Feds Concerned About Home Refinance Schemes Targeting VetsOctober 10, 2017
The Government National Mortgage Association, also called Ginnie Mae, is planning to crack down on aggressive predatory lending practices aimed at home refinance schemes targeting U.S. veterans that have U.S. Department of Veterans Affairs (VA) home loans.
Ginnie Mae was urged to take action by Senator Elizabeth Warren, D-Massachusetts, on the heels of a report by the Consumer Financial Protection Bureau (CFPB) which indicated it receives numerous complaints from veterans about “aggressive solicitations” from lenders encouraging them to refinance.
Many veterans also reported that despite having recently refinanced their homes or having no desire to refinance, they couldn’t get the solicitations to cease despite repeated requests to stop them.
These programs, when veterans do use them, often leave them in no better or in worse financial shape, while racking up heavy fees for the lenders involved.
The report also said that many veterans report that the solicitations are confusing or even misleading. For example, some vets reported receiving letters with a lower interest rate in large print highlighted on the front. But then in small print on the back of the letter, there would be a clarification that the rate was for an Adjustable Rate Mortgage with a charge for discount points.
The problem is that a vet may start the home refinance process without being aware of all necessary information, and then at closing, they end up with worse loan terms than they had originally. Delay tactics are reportedly also being used to slow the loan process and cause rate locks to expire so vets don’t get the rate they were initially promised. Or they may be given the option of paying a cash fee for a rate extension.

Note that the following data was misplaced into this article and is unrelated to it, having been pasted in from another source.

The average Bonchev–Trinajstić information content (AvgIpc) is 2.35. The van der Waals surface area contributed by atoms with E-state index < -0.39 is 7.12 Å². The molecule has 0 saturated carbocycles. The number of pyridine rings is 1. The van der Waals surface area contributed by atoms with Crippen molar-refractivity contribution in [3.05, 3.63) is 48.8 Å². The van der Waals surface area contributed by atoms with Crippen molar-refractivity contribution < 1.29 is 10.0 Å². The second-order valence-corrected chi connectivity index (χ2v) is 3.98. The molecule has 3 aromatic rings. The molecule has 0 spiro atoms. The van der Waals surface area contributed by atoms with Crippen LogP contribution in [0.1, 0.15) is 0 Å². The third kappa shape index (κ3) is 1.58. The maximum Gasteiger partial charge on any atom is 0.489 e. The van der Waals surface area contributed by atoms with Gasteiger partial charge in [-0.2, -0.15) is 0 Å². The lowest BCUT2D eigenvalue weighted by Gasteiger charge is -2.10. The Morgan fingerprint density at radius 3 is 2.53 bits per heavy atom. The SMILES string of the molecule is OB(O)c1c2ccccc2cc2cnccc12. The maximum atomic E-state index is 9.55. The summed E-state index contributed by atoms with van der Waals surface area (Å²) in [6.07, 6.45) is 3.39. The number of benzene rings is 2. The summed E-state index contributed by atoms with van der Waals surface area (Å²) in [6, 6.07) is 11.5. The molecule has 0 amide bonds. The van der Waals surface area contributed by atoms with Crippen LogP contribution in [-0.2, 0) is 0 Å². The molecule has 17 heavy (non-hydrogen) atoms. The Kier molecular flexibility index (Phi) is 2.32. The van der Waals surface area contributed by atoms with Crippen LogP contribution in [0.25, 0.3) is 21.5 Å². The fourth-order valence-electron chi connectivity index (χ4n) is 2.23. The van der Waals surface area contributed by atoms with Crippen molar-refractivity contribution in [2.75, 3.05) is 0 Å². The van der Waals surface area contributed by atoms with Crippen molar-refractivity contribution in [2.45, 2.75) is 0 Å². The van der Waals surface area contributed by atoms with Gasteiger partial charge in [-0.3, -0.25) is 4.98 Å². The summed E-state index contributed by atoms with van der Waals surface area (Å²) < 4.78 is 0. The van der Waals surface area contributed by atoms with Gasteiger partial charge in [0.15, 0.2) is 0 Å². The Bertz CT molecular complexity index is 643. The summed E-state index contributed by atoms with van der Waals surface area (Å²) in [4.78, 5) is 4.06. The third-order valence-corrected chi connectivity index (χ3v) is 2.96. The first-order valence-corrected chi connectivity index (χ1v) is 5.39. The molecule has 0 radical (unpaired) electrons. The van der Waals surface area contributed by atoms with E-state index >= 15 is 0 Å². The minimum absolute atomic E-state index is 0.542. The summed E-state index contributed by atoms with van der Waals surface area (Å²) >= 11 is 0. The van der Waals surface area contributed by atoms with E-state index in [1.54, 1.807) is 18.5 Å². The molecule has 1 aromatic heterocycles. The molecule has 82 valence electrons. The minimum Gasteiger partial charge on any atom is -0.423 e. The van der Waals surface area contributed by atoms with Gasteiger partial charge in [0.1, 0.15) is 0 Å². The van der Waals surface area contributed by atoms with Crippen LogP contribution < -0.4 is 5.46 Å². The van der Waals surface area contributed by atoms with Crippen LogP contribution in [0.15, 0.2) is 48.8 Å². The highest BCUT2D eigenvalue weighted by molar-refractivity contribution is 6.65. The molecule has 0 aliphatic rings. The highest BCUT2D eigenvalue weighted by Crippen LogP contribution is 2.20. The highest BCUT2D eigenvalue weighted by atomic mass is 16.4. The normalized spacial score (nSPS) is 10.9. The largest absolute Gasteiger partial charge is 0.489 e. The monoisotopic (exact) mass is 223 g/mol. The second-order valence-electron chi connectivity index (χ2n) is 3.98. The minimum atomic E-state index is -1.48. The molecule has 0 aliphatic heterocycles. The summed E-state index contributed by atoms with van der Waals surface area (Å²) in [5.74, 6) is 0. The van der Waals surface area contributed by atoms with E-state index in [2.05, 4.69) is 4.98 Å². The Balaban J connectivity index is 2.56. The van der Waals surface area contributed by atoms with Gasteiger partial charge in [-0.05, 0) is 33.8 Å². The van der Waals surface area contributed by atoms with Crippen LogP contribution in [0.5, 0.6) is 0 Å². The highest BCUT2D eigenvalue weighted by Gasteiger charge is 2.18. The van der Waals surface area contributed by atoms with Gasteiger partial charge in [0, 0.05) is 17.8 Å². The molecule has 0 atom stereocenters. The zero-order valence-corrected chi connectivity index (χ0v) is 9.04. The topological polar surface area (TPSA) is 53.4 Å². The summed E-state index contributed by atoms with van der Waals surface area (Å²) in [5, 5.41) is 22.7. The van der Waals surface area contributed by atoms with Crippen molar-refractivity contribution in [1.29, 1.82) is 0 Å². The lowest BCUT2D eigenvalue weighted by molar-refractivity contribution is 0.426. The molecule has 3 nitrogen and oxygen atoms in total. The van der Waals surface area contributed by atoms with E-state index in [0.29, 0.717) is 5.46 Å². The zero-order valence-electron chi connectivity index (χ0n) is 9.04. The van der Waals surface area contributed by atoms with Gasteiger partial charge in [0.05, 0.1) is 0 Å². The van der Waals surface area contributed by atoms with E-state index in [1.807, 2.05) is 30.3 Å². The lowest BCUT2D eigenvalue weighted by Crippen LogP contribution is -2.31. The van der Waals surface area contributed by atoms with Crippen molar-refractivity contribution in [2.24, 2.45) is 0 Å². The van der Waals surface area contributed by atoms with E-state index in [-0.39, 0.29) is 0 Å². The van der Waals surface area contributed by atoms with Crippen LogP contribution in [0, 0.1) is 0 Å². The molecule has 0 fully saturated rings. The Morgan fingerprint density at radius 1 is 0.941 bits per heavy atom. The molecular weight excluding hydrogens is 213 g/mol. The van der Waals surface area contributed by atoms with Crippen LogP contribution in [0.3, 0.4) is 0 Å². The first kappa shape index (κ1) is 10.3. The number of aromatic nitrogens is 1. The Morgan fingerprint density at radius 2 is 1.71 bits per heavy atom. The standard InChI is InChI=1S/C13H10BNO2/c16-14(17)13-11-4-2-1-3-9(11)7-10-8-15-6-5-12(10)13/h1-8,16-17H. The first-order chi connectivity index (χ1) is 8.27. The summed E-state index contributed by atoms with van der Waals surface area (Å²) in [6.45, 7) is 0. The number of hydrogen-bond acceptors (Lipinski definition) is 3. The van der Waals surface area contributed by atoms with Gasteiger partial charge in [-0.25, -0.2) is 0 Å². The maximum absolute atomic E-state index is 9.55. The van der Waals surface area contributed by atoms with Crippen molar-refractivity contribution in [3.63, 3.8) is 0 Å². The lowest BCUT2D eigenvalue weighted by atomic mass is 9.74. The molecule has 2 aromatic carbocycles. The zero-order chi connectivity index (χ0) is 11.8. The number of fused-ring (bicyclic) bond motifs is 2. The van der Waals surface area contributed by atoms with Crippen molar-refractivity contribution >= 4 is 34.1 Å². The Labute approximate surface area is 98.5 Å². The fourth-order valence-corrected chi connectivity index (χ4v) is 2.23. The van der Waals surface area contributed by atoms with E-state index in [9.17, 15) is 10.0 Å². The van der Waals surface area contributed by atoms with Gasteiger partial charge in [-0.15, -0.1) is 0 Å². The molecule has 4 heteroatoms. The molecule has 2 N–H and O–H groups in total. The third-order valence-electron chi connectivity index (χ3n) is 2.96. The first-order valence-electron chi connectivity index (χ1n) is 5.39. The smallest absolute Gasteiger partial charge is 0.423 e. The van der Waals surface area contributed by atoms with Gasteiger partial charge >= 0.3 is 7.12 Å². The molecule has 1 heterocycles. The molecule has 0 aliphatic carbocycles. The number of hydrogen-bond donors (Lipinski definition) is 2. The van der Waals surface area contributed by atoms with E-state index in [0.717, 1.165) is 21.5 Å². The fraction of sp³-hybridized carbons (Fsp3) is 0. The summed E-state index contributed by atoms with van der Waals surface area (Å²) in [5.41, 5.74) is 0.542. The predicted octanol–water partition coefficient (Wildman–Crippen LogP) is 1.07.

Vets also reported stringent loan guidelines which disqualified them from loans, which they weren’t made aware of until they were deep into the loan application process. For instance, they may have learned that they were required to have made strict on-time payments for a full two-year period prior to seeking the new loan.
What Action Is Ginnie Mae Taking?
Michael Bright, COO of Ginnie Mae, said that the government entity recently put new rules in place to help prevent originators from doing quick loan refinances to deliver into standard Ginnie Mae security in an effort to reduce high-pressure refi tactics and loans; however, he said that some lenders with questionable practices are already finding ways to evade the new rules.
Therefore, working in conjunction with the U.S. Department of Veterans Affairs (VA), Ginnie Mae has formed a new Lender Abuse Task Force to further analyze the problem and develop a plan of action to address it.
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